Every great B2B lead generation strategy begins and ends with a keen understanding of the buyer’s journey. From the moment a potential customer realizes they have a need, to the second they sign on the dotted line; this journey presents a window of opportunity for you as a marketer to make an impression. Whether that impression ends up being good or bad ultimately depends upon whether you truly understand where your customer is in their decision-making process—their buyer’s journey.
There isn’t an official template which you should be using… simply because no two customer journeys are the same. Depending on the business, product, or service which is being mapped, best practices and design may vary. This means you have a great deal of freedom to explore and be creative – so construct your basic customer journey map using the following steps, and then go ahead and embellish it all you want.
Perfect your Buyer Persona
The first step in creating a journey map is understanding who your customers are.
As you do this, keep in mind that it isn’t sufficient to have just one buyer persona. People at different buying stages will behave differently and interact with your business differently, so it’s worth distinguishing between someone who has been doing market research for a few months and is ready to make their purchase, and someone who has only recently begun thinking about solving his/her particular need (by trying your product/service).
Understand your Buyer’s Goals
Once you have your buyer personas built, the next step is to dig deep and understand what each of them hopes to achieve as they go through the customer journey.
Think about what your customers’ ultimate goals are in each phase (and remember that these may change as the process unfolds).
Some examples might be:
- Researching the different options that are available
- Ensuring that s/he is paying a fair price
- Seeking reassurance that s/he has all the necessary information about the product
A great way to go about doing this is to first identify the paths that your visitor may take on your site. If your visitor is a member or pre-existing customer, the first thing that they might do is to log in. Other activities include browsing, searching for products, comparing products, and more – once you’ve nailed down a full list of these activities, you’ll be able to identify all your touchpoints and the goals associated with each touchpoint.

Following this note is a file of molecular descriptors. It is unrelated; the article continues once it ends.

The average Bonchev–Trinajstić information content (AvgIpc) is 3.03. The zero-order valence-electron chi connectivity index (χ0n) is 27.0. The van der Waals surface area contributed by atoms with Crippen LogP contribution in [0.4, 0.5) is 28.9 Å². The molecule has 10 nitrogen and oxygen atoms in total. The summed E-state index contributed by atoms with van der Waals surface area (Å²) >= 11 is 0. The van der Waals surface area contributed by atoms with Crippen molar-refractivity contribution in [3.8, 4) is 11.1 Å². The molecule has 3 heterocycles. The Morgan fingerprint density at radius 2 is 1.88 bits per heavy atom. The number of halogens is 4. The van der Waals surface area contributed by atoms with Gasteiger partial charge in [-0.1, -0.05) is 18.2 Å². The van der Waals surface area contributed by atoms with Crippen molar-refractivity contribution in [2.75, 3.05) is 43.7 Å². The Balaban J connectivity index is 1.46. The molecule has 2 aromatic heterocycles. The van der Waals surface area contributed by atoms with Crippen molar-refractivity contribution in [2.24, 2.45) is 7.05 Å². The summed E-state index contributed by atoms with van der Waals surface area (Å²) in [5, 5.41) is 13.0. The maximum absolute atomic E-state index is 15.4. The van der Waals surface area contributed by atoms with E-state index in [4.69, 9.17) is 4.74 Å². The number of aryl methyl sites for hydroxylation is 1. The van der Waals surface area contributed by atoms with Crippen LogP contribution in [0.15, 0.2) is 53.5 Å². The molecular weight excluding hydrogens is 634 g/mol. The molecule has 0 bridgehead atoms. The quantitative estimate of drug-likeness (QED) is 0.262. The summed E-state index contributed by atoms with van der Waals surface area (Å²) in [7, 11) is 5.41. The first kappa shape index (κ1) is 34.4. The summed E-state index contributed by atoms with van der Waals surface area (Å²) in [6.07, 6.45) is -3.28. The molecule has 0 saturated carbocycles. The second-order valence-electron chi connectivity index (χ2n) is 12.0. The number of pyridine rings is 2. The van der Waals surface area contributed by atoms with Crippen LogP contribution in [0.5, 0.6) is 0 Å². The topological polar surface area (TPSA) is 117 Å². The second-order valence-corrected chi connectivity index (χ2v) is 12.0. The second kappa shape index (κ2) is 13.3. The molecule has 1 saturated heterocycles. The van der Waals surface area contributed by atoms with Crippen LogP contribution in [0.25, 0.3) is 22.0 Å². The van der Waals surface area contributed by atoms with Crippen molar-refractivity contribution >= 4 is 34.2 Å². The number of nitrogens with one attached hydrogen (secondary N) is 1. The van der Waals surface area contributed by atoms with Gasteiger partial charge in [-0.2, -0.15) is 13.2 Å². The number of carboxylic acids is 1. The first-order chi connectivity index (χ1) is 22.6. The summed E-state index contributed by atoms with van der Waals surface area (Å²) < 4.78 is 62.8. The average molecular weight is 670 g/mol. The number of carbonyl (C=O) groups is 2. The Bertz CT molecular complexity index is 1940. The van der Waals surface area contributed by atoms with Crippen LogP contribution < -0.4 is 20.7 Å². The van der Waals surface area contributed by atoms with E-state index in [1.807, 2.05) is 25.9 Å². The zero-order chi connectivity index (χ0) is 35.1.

Map your Buyer’s Touchpoints
A “touchpoint” refers to any time a customer comes into contact with your brand – before, during, or after they purchase something from you. This also includes moments that happen offline/online, through marketing, in person, or over the phone.
Some touchpoints may have more impact than others. For example, a bad check-in experience at a hotel can taint the entire stay.
You’ll want to take all potential touchpoints that occur between your customers and your organization into account. That way, you won’t miss out on any opportunities to listen to your customers and make improvements that will keep them happy.
Prioritize and Fix Roadblocks
If you look at it from a micro perspective, here are some questions you can ask yourself: What needs to be corrected or built? Is there a need to break everything down and start from scratch? Or are a few simple changes all that’s necessary for a big impact?
For instance, if customers frequently complain about how complicated your sign-up process is, it’s probably time to revamp it and make things easier.
After you’ve identified these roadblocks, take a step back and look at the big picture from a macro perspective. Recognize that the end goal is not to optimize each step or touchpoint just for the sake of optimizing it, but so that you can push your customers down the funnel, and bring them one step closer to converting.
At the end of the day, you want to be getting more conversions. So everything you tweak in each customer touchpoint should all be contributing to that one goal.
Update and Improve
Your customer journey map shouldn’t be left to gather dust on the shelf once it’s completed. Because your customers are constantly changing and evolving, your customer journey map should be doing the same as well. Consider it a living document that will continue to grow and develop.
If possible, test, update and improve your customer journey map every 6 months or so. In addition, customer journey maps should also be tweaked accordingly whenever you introduce significant changes to your product/service.
We’re entering an age where businesses are all about the customer experience.
By shifting the focus to the customer’s perspective, brands can better understand consumer wants and needs. This allows them to create more effective and satisfying experiences for their customers.